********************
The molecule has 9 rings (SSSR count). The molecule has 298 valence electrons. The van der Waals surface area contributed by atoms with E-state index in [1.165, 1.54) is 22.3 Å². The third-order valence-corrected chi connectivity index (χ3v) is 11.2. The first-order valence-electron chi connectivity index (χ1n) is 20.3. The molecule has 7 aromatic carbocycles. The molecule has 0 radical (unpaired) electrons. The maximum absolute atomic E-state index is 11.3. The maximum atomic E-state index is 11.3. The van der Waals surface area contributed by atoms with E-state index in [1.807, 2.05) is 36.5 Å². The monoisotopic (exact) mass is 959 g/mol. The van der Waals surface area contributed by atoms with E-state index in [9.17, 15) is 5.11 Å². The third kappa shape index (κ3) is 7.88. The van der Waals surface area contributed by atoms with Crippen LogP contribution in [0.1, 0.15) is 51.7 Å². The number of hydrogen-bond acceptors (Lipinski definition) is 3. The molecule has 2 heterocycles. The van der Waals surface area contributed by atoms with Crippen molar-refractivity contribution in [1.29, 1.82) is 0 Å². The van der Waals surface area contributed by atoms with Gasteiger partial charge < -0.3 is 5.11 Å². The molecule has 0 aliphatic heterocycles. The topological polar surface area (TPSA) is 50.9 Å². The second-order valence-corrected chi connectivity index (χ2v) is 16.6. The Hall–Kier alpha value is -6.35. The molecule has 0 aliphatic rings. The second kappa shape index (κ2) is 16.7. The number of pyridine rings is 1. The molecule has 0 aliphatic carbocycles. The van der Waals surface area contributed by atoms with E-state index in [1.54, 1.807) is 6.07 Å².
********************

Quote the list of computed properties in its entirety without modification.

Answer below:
The molecule has 9 rings (SSSR count). The molecule has 298 valence electrons. The van der Waals surface area contributed by atoms with E-state index in [1.165, 1.54) is 22.3 Å². The third-order valence-corrected chi connectivity index (χ3v) is 11.2. The first-order valence-electron chi connectivity index (χ1n) is 20.3. The molecule has 7 aromatic carbocycles. The molecule has 0 radical (unpaired) electrons. The maximum absolute atomic E-state index is 11.3. The maximum atomic E-state index is 11.3. The van der Waals surface area contributed by atoms with E-state index in [1.807, 2.05) is 36.5 Å². The monoisotopic (exact) mass is 959 g/mol. The van der Waals surface area contributed by atoms with E-state index in [9.17, 15) is 5.11 Å². The third kappa shape index (κ3) is 7.88. The van der Waals surface area contributed by atoms with Crippen LogP contribution in [0.1, 0.15) is 51.7 Å². The number of hydrogen-bond acceptors (Lipinski definition) is 3. The molecule has 2 heterocycles. The van der Waals surface area contributed by atoms with Crippen molar-refractivity contribution in [1.29, 1.82) is 0 Å². The van der Waals surface area contributed by atoms with Gasteiger partial charge < -0.3 is 5.11 Å². The molecule has 0 aliphatic heterocycles. The topological polar surface area (TPSA) is 50.9 Å². The second-order valence-corrected chi connectivity index (χ2v) is 16.6. The Hall–Kier alpha value is -6.35. The molecule has 0 aliphatic rings. The second kappa shape index (κ2) is 16.7. The number of pyridine rings is 1. The molecule has 0 aliphatic carbocycles. The van der Waals surface area contributed by atoms with E-state index in [1.54, 1.807) is 6.07 Å².